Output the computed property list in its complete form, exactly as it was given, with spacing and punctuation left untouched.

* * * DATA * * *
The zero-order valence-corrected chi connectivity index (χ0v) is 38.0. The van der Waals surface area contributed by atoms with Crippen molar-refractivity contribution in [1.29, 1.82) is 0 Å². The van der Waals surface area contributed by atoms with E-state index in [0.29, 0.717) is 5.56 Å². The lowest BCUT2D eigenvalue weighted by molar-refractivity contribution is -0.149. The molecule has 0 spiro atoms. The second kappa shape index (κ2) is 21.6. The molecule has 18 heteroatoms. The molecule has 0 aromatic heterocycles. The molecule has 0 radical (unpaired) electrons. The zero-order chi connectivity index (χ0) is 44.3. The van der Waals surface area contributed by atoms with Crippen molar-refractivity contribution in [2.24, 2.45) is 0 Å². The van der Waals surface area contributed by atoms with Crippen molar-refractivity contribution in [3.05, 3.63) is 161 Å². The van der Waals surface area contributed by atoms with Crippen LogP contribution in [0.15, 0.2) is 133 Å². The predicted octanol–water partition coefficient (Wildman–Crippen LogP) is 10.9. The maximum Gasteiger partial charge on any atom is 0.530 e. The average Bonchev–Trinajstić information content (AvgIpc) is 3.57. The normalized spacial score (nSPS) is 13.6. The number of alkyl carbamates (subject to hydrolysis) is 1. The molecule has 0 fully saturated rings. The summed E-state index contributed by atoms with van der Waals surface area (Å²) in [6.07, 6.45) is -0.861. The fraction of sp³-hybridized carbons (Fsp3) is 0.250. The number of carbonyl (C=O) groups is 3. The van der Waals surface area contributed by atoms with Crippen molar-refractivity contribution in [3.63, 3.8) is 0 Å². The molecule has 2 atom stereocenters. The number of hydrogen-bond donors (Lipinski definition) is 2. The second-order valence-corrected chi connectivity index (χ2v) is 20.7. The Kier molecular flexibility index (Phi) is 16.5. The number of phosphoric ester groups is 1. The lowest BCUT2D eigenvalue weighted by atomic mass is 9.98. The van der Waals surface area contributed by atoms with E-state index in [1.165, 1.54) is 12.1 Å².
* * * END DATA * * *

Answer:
The zero-order valence-corrected chi connectivity index (χ0v) is 38.0. The van der Waals surface area contributed by atoms with Crippen molar-refractivity contribution in [1.29, 1.82) is 0 Å². The van der Waals surface area contributed by atoms with E-state index in [0.29, 0.717) is 5.56 Å². The lowest BCUT2D eigenvalue weighted by molar-refractivity contribution is -0.149. The molecule has 0 spiro atoms. The second kappa shape index (κ2) is 21.6. The molecule has 18 heteroatoms. The molecule has 0 aromatic heterocycles. The molecule has 0 radical (unpaired) electrons. The zero-order chi connectivity index (χ0) is 44.3. The van der Waals surface area contributed by atoms with Crippen molar-refractivity contribution in [2.24, 2.45) is 0 Å². The van der Waals surface area contributed by atoms with Crippen molar-refractivity contribution in [3.05, 3.63) is 161 Å². The van der Waals surface area contributed by atoms with Crippen LogP contribution in [0.15, 0.2) is 133 Å². The predicted octanol–water partition coefficient (Wildman–Crippen LogP) is 10.9. The maximum Gasteiger partial charge on any atom is 0.530 e. The average Bonchev–Trinajstić information content (AvgIpc) is 3.57. The normalized spacial score (nSPS) is 13.6. The number of alkyl carbamates (subject to hydrolysis) is 1. The molecule has 0 fully saturated rings. The summed E-state index contributed by atoms with van der Waals surface area (Å²) in [6.07, 6.45) is -0.861. The fraction of sp³-hybridized carbons (Fsp3) is 0.250. The number of carbonyl (C=O) groups is 3. The van der Waals surface area contributed by atoms with Crippen molar-refractivity contribution in [3.63, 3.8) is 0 Å². The molecule has 2 atom stereocenters. The number of hydrogen-bond donors (Lipinski definition) is 2. The second-order valence-corrected chi connectivity index (χ2v) is 20.7. The Kier molecular flexibility index (Phi) is 16.5. The number of phosphoric ester groups is 1. The lowest BCUT2D eigenvalue weighted by atomic mass is 9.98. The van der Waals surface area contributed by atoms with E-state index in [1.165, 1.54) is 12.1 Å².